By Brenda Black
My head was splitting from the moment my feet hit the floor. Headaches and travel do not marry well and the itinerary didn't include time for divorce. My travel companion, for better or worse and a good thousand miles was to be an excruciatingly bad migraine.
Two hours on the road and the first leg of the journey merged into a baggage check then getting the once-over from a TSA agent who obviously graduated from a training class on face recognition or possibly a staring contest. No bomb in the shoes. No liquid in the bag, no wire under the bra, but I still had the headache. Maybe an overpriced cold turkey sandwich and liquid gold in the form of bottled water would ease the pain before take off. I bid my hubby adieu and assured him I'd be fine, even though I wanted to cry.
I found a place near the window with my gate in sight and a clear view of the luggage ramp. At first I was thrilled to see my bags the first up the conveyor belt, but struggled to interpret the conversation and gestures as each employee paid special attention to my two parcels. By the time I boarded behind wheel chairs, babies, business class and two rounds of ticket holders, the plane was nearly full and available seats scattered and sparse. In spite of the headache, I entered the plane with a smile to match the
Southwest greeting that welcomed me aboard. Then the long, agonizing walk down the aisle ensued. It's a game of looking for the best prospect. Who looks inviting and who looks like they don't want you near them? I found a kind looking couple in the first third of the plane. He had long legs and preferred the aisle seat, she sat near him selecting the middle. That left the window -- my favorite spot. Only the awkward crawl across two strangers to get there and I could rest.
Our conversation was brief and cordial, a generic ice breaker at best. Half way across the wide horizon, a single sneeze broke the lingering silence. And that kind blonde to my right offered a sincere "Bless you."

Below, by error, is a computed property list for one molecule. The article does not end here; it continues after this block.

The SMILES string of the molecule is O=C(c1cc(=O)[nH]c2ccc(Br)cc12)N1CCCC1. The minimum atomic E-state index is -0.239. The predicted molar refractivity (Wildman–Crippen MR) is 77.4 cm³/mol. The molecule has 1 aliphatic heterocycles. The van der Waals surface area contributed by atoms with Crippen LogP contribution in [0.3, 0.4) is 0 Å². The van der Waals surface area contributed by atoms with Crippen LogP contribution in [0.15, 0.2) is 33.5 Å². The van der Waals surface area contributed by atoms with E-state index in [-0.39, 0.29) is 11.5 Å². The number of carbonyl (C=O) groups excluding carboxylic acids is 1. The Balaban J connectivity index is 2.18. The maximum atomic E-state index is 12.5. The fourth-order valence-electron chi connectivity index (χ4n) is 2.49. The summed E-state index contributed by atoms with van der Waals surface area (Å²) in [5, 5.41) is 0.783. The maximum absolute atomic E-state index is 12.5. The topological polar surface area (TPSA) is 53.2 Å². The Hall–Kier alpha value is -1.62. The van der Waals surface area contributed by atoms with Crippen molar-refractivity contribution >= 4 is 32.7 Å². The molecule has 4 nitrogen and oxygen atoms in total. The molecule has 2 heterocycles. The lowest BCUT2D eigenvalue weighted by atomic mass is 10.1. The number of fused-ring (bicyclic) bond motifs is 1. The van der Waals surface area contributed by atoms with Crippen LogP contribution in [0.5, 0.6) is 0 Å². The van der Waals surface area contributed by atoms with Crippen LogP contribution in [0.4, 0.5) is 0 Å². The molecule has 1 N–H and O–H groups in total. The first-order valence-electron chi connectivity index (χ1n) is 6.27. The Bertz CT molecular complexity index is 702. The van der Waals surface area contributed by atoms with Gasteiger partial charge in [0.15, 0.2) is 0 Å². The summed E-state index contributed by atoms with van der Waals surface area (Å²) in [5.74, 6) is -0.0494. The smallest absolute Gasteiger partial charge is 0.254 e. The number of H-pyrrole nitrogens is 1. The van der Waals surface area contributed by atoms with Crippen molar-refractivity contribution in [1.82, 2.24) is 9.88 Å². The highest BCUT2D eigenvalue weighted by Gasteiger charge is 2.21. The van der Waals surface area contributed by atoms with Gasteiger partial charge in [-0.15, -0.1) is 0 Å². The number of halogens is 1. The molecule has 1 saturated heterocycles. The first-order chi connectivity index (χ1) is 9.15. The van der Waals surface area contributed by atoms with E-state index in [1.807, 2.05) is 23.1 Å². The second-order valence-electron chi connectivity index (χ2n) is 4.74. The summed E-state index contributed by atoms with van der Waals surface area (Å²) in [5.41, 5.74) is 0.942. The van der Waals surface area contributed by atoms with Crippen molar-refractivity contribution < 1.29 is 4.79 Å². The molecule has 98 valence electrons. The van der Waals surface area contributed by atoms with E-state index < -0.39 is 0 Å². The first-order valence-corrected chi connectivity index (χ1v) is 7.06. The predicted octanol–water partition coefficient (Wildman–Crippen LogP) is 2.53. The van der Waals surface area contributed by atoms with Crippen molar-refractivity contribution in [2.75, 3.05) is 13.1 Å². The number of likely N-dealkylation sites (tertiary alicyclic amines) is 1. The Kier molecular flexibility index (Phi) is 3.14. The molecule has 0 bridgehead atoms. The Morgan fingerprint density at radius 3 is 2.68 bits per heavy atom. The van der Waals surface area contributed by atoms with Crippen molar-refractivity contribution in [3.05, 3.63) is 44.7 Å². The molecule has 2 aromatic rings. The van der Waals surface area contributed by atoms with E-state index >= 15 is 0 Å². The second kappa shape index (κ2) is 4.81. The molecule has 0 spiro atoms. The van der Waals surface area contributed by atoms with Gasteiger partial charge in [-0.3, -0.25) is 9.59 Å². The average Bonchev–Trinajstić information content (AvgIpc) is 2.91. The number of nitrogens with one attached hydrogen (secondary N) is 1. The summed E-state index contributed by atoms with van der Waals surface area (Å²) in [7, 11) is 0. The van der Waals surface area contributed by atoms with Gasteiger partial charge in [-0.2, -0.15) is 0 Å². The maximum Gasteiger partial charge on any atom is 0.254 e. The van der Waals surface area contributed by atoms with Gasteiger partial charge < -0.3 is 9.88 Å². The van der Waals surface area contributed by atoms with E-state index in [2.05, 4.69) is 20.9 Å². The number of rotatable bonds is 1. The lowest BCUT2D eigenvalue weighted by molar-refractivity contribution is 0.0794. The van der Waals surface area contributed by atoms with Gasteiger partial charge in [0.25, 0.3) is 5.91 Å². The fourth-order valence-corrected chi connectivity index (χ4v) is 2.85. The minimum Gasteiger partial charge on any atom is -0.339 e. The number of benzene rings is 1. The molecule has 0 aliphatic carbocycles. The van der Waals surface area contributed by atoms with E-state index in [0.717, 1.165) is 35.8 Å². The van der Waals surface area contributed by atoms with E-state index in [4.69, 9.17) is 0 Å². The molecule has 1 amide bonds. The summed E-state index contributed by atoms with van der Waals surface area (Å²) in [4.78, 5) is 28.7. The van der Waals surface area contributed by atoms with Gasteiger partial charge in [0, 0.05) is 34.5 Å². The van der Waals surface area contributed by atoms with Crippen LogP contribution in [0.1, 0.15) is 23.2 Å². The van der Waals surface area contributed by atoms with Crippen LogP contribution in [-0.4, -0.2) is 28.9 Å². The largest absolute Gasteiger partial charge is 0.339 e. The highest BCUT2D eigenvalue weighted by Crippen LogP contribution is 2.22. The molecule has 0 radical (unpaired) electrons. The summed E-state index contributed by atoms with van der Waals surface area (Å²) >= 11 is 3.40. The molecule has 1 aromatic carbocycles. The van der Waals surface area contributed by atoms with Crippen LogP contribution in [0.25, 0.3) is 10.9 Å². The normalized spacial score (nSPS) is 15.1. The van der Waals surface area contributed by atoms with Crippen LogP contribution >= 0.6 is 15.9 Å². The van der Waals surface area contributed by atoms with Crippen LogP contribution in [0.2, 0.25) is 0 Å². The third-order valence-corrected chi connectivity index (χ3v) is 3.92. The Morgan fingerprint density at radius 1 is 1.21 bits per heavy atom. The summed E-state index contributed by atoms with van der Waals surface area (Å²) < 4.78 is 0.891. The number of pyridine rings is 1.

It was enough to give me hope. All I needed was courage to ask for something more. My heart pounded with equal intensity to the throbbing in my head. I questioned what God was pressing me to do and nearly convinced myself to not risk it. But He wouldn't leave me alone, so I finally ventured: "May I ask you a personal question? When you blessed me earlier, was that evidence of your belief in prayer and in the power of Jesus Christ?" When she answered with a quick and certain "Yes,"I dared the next request: "Would you please pray for me. My head is splitting and it's getting worse."
Two strangers sat elbow to elbow and silently we joined hearts and sent thoughts heavenward. Knowing that she was covering me, I prayed for whatever measure of faith she had that it be increased. I asked the Lord to bless her and His touch on me would do a greater work in her. I honestly felt that was more important than my own relief! The pain diminished and a sneeze and a prayer later, I knew the Lord was up to something special -- He is always at work! I'm thankful my discomfort compelled me to reach out and I believe if the Lord helped me, He surely touched her as well.
For the remainder of the trip, we talked off and on and found many things in common. By the time hundreds emptied the plane, among them left my new sister in Christ.
Then I figured out why so much conversation surrounded my suitcases. I was the sole passenger remaining aboard for the next destination and those bags were commissioned to a special place in the belly of the plane.
I was alone only a matter of minutes until the plane filled again. This time I watched as one by one they loaded, and among the final ticket holders, God delivered another delightful Christian lady. We praised God for the next short 45 minute journey. I never sneezed but she still blessed me and I her when we parted company!
I met two living for the One while way up and away in the sky. A big headache and a little "achoo" are no match for blessing and a prayer and the body of Christ!